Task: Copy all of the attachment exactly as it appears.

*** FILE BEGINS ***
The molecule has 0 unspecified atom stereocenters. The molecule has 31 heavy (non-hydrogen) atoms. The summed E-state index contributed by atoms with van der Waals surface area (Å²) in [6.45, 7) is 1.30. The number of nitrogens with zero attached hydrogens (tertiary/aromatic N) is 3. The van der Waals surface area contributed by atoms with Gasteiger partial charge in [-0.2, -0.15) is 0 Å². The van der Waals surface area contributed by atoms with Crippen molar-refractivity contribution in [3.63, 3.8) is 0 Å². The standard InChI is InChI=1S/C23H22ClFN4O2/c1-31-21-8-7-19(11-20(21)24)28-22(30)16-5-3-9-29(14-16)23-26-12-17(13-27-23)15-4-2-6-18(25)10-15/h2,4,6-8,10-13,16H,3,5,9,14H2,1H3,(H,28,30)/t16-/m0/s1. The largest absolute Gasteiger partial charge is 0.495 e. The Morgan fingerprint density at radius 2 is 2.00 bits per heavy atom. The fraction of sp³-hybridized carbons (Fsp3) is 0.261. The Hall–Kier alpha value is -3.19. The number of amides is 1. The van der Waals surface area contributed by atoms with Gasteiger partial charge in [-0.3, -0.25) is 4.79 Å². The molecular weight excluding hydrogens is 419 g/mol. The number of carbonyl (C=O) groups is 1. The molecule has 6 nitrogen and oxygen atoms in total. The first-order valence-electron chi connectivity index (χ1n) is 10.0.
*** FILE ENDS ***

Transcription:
The molecule has 0 unspecified atom stereocenters. The molecule has 31 heavy (non-hydrogen) atoms. The summed E-state index contributed by atoms with van der Waals surface area (Å²) in [6.45, 7) is 1.30. The number of nitrogens with zero attached hydrogens (tertiary/aromatic N) is 3. The van der Waals surface area contributed by atoms with Gasteiger partial charge in [-0.2, -0.15) is 0 Å². The van der Waals surface area contributed by atoms with Crippen molar-refractivity contribution in [3.63, 3.8) is 0 Å². The standard InChI is InChI=1S/C23H22ClFN4O2/c1-31-21-8-7-19(11-20(21)24)28-22(30)16-5-3-9-29(14-16)23-26-12-17(13-27-23)15-4-2-6-18(25)10-15/h2,4,6-8,10-13,16H,3,5,9,14H2,1H3,(H,28,30)/t16-/m0/s1. The largest absolute Gasteiger partial charge is 0.495 e. The Morgan fingerprint density at radius 2 is 2.00 bits per heavy atom. The fraction of sp³-hybridized carbons (Fsp3) is 0.261. The Hall–Kier alpha value is -3.19. The number of amides is 1. The van der Waals surface area contributed by atoms with Gasteiger partial charge in [-0.3, -0.25) is 4.79 Å². The molecular weight excluding hydrogens is 419 g/mol. The number of carbonyl (C=O) groups is 1. The molecule has 6 nitrogen and oxygen atoms in total. The first-order valence-electron chi connectivity index (χ1n) is 10.0.